GRANITE CITY — Granite City High School has suspended 10 students over comments made and repeated on social media that officials called inappropriate and potentially dangerous.

Principal Jim Greenwald said the disciplinary action taken last week centers on comments about teachers by students that were then retweeted or favorited by their peers.

Four other female students also were suspended Wednesday after the district found that one of them previously commented on Twitter about bombing the school so they would not have to attend the first day of classes. Her three friends then retweeted, or shared, the comment.

“We don’t go out looking for individual comments on the Internet, but when it threatens or compromises a person’s sexual integrity or there are comments or threats pertaining to school safety, then that does become school business,” Greenwald said.

He said the comments and the retweets directly violated several parts of the school handbook, which all students sign at the beginning of the school year. Whether a student made the comment or decided to repeat it by retweeting it made no difference, he said.

Many students have since rallied on social media to call the suspensions excessive.

Sophomore DeAndre Williams was one of the students suspended Wednesday for retweeting a comment about a female teacher made by a friend. He said he believed the school overreacted with the suspensions and should have just given a warning. He would have apologized to the teacher, he said.

“It wasn’t even during school hours,” he said. “I wasn’t even thinking about it. I was at home with my friends when I saw it on Twitter. I laughed, and I retweeted.”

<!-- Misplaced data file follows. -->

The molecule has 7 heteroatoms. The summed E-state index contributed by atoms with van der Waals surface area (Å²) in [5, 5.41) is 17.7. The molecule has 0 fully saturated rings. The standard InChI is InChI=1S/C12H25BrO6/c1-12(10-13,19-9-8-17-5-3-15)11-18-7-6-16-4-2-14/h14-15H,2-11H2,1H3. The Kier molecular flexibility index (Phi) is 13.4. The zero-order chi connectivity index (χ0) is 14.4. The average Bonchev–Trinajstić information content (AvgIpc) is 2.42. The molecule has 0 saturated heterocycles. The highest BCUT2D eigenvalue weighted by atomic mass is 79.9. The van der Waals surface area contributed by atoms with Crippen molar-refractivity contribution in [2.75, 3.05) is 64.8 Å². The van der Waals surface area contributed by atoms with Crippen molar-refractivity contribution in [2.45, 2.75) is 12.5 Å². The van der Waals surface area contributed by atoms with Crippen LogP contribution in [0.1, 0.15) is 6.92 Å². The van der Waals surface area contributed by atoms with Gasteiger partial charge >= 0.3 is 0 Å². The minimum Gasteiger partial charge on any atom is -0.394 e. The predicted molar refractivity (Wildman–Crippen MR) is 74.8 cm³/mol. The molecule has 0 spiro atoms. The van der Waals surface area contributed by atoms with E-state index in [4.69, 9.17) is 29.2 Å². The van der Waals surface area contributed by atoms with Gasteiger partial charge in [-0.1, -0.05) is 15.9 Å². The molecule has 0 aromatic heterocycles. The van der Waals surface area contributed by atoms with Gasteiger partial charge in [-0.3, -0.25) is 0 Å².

The Granite City High School’s 53-page student handbook includes a short section on “Blogging/Social Websites” that warns students of consequences for a post “that causes school students or staff members to feel threatened or compromised.

“Disciplinary action may be taken in response to postings containing threats, bullying, inappropriate pictures, allegations of inappropriate behavior or such content that is likely to cause disruption in the school,” the policy states.

Another section references “Inappropriate Language/Behavior.” That bans “any type of misconduct or disrespect to a staff member off campus.”

Assistant Principal Skip Birdsong said students need to understand that posting on the Internet is the equivalent of taking an ad out in a newspaper.

“What’s the difference there? It’s in print. It’s the same thing,” he said.

Williams’ father said he is considering legal action against the school. DeAndre, an honors student and point guard on the Granite City Warriors basketball team, said he is worried about his college future.

“I plan to go to a Division I college and play,” he said. “I’ve played since I was 4. This might affect my chances.”

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